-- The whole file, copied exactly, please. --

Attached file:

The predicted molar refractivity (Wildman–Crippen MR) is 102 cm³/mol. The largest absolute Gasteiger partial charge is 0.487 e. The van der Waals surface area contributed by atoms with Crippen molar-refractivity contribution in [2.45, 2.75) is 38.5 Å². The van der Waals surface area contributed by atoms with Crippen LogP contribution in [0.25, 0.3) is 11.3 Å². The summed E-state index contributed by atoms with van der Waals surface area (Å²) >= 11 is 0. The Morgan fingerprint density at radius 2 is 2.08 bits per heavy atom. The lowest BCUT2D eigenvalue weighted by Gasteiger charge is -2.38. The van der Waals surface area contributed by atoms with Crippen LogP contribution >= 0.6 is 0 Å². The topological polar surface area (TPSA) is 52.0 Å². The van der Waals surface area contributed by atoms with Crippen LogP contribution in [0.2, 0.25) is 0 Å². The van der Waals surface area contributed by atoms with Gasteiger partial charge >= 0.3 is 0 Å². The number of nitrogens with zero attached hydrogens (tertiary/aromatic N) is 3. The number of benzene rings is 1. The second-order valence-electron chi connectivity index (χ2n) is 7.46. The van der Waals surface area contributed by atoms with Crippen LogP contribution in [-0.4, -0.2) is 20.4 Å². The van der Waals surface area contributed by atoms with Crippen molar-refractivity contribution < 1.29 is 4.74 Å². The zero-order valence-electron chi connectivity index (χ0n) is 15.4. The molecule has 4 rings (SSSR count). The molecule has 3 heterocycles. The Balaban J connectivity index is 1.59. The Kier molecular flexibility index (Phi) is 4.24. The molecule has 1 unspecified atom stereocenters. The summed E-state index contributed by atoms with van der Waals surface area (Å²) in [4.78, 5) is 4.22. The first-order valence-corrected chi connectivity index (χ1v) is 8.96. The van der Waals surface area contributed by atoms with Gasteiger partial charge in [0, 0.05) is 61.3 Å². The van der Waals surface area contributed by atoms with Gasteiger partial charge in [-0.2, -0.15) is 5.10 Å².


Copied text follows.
The predicted molar refractivity (Wildman–Crippen MR) is 102 cm³/mol. The largest absolute Gasteiger partial charge is 0.487 e. The van der Waals surface area contributed by atoms with Crippen molar-refractivity contribution in [2.45, 2.75) is 38.5 Å². The van der Waals surface area contributed by atoms with Crippen LogP contribution in [0.25, 0.3) is 11.3 Å². The summed E-state index contributed by atoms with van der Waals surface area (Å²) >= 11 is 0. The Morgan fingerprint density at radius 2 is 2.08 bits per heavy atom. The lowest BCUT2D eigenvalue weighted by Gasteiger charge is -2.38. The van der Waals surface area contributed by atoms with Crippen LogP contribution >= 0.6 is 0 Å². The topological polar surface area (TPSA) is 52.0 Å². The van der Waals surface area contributed by atoms with Crippen LogP contribution in [0.2, 0.25) is 0 Å². The van der Waals surface area contributed by atoms with Gasteiger partial charge >= 0.3 is 0 Å². The number of nitrogens with zero attached hydrogens (tertiary/aromatic N) is 3. The number of benzene rings is 1. The second-order valence-electron chi connectivity index (χ2n) is 7.46. The van der Waals surface area contributed by atoms with Crippen LogP contribution in [-0.4, -0.2) is 20.4 Å². The van der Waals surface area contributed by atoms with Crippen molar-refractivity contribution < 1.29 is 4.74 Å². The zero-order valence-electron chi connectivity index (χ0n) is 15.4. The molecule has 4 rings (SSSR count). The molecule has 3 heterocycles. The Balaban J connectivity index is 1.59. The Kier molecular flexibility index (Phi) is 4.24. The molecule has 1 unspecified atom stereocenters. The summed E-state index contributed by atoms with van der Waals surface area (Å²) in [4.78, 5) is 4.22. The first-order valence-corrected chi connectivity index (χ1v) is 8.96. The van der Waals surface area contributed by atoms with Gasteiger partial charge in [0, 0.05) is 61.3 Å². The van der Waals surface area contributed by atoms with Gasteiger partial charge in [-0.2, -0.15) is 5.10 Å².